Saptagiri Express Review
Saptagiri debuts as a male lead. Here is our review of the release.
Saptagiri (Saptagiri) is the son of a head constable with aspirations to become a film star. Obsessed with acting, he pursues his dreams, much to the chagrin of his father.
Posani Krishna Murali and wife Hema are part of a flesh trade racket in cahoots with a dreaded criminal named Manikyam. The father is killed in a conspiracy and it's when Saptagiri gets the job of a constable.
It's up to the typical comedian in the town to turn into a hero and redeem his late dad's agenda.
Among the biggest cinematic mysteries of Tollywood is how our filmmakers continue to confuse genres. In one place, you have the comedy hero do gravity-defying fights like a mainstream hero. In another, you have him do it like fun when he is most needed to look earnest and prudent.
'Saptagiri Express' is in the mold of crime angle getting a predominantly comic treatment, appropriate or otherwise. Yes, the mandatory reliance on the media and making bakras of consummate criminals is there. As if all of this isn't enough, there is Ali (otherwise a good act), a doctor who stitches the mutilated hands of chain snatchers as if it were a parallel universe.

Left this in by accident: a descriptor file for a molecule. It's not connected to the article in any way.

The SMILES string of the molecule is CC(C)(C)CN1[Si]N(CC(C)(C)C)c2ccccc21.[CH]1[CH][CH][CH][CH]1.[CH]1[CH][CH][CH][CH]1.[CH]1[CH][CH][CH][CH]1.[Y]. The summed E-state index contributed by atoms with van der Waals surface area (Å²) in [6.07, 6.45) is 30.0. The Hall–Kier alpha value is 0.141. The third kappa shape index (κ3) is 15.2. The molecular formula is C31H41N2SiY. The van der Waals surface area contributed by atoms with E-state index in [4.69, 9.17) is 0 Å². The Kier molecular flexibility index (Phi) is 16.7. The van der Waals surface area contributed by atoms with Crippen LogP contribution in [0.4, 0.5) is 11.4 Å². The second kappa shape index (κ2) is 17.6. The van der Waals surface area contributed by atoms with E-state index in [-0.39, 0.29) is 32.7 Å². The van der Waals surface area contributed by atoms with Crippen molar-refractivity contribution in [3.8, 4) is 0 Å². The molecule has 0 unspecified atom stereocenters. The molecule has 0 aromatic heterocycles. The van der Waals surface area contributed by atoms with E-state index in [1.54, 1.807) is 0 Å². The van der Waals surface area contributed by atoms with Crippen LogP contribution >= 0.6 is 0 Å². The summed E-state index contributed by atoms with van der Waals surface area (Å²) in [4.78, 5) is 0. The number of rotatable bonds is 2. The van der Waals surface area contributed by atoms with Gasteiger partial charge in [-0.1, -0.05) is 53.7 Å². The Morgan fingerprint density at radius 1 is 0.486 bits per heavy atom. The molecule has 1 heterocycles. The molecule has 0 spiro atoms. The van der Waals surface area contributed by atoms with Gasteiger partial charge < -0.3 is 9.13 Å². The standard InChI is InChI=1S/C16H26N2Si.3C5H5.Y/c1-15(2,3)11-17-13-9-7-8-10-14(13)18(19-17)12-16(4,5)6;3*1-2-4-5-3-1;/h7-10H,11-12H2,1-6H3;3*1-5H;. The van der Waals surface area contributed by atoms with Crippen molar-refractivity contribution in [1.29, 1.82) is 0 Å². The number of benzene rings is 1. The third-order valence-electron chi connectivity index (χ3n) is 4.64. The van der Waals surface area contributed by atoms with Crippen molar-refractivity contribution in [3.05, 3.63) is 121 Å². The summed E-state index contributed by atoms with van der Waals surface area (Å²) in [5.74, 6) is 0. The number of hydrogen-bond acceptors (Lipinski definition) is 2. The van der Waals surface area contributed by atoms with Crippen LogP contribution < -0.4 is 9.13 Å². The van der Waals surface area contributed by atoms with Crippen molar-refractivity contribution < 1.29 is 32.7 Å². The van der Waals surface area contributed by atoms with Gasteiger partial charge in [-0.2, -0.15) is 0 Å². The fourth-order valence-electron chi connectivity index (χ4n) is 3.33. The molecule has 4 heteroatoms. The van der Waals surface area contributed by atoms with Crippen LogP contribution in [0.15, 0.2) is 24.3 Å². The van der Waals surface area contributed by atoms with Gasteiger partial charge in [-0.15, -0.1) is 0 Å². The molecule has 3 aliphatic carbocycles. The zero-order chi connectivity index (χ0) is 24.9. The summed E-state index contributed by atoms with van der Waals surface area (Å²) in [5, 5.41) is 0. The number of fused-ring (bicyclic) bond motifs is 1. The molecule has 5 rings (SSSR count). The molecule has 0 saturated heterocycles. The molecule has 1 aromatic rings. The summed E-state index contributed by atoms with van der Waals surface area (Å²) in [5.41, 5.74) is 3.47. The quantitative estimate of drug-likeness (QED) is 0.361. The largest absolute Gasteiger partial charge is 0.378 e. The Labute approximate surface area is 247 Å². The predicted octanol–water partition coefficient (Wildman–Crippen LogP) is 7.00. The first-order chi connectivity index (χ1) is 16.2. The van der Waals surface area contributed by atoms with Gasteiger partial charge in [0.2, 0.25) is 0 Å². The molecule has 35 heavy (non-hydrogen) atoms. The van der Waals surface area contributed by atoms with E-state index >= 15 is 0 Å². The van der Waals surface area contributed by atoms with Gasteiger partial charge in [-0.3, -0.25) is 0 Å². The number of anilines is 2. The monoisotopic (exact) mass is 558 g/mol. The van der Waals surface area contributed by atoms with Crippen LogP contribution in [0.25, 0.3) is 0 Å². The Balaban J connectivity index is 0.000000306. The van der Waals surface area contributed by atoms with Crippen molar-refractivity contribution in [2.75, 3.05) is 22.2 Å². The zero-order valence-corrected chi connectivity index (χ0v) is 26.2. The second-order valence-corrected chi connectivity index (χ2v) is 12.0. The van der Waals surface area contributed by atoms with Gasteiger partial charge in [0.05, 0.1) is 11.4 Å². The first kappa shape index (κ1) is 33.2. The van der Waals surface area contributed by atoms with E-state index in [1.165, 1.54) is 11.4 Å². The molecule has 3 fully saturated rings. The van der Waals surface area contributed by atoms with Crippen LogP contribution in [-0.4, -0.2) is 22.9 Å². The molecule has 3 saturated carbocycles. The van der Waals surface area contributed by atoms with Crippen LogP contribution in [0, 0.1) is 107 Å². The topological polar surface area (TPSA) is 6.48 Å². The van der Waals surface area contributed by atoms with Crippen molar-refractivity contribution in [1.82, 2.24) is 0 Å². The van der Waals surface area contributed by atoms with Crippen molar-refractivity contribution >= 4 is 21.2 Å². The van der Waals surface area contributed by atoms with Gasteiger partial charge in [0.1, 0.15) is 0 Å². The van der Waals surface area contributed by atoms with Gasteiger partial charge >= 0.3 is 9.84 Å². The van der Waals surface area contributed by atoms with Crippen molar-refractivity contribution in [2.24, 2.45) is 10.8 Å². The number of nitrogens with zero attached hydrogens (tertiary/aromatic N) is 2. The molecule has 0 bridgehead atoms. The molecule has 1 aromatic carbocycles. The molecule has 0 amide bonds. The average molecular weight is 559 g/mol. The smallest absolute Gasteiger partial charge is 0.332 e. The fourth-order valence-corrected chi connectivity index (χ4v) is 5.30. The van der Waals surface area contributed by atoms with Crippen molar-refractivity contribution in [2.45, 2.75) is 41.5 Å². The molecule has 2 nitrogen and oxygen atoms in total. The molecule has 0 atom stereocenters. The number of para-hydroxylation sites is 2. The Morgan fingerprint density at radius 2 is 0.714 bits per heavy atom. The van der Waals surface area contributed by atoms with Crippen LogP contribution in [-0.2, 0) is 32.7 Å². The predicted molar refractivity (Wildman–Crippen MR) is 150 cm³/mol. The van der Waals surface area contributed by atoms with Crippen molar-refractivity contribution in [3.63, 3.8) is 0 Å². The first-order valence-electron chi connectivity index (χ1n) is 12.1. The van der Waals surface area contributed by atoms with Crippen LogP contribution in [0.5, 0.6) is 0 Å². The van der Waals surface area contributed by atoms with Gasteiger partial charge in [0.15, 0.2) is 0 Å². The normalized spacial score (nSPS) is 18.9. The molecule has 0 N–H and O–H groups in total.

If you want to know about the romantic track, it stays at a rudimentary level right till the end. To give you a taste of it, the hero in a scene asks the heroine (debutante Roshini Prakash) to choose one among his thotti gang. This is in the second half! Just because it's not a rom com, does the romantic track has to be this half-baked?
Saptagiri deserves a pat on the back for shining through the theatre of the absurd. The 'Needi Ae Kulamu' monologue is a clap worthy moment. In a film peppered with doses of father-son sentiment, there are also gay rapes followed by a gay love track. Nothing wrong per se, but then amidst all this the basthi-mein-sawaal emotion of the hero is forgotten just because he is a comedian. Saptagiri tries his best to keep the house in order long after the screenplay has descended into stock elements.
The performances don't register themselves for the sketchiness they exude. The songs are as though Saptagiri is trying to push the limits.
The BGM goes missing in many places when it's not sub par.
This is a confusion of genres with loads of cinematic obsessions of Tollywood thrown in. Saptagiri gives a sincere output, although his characterization is inconsistent.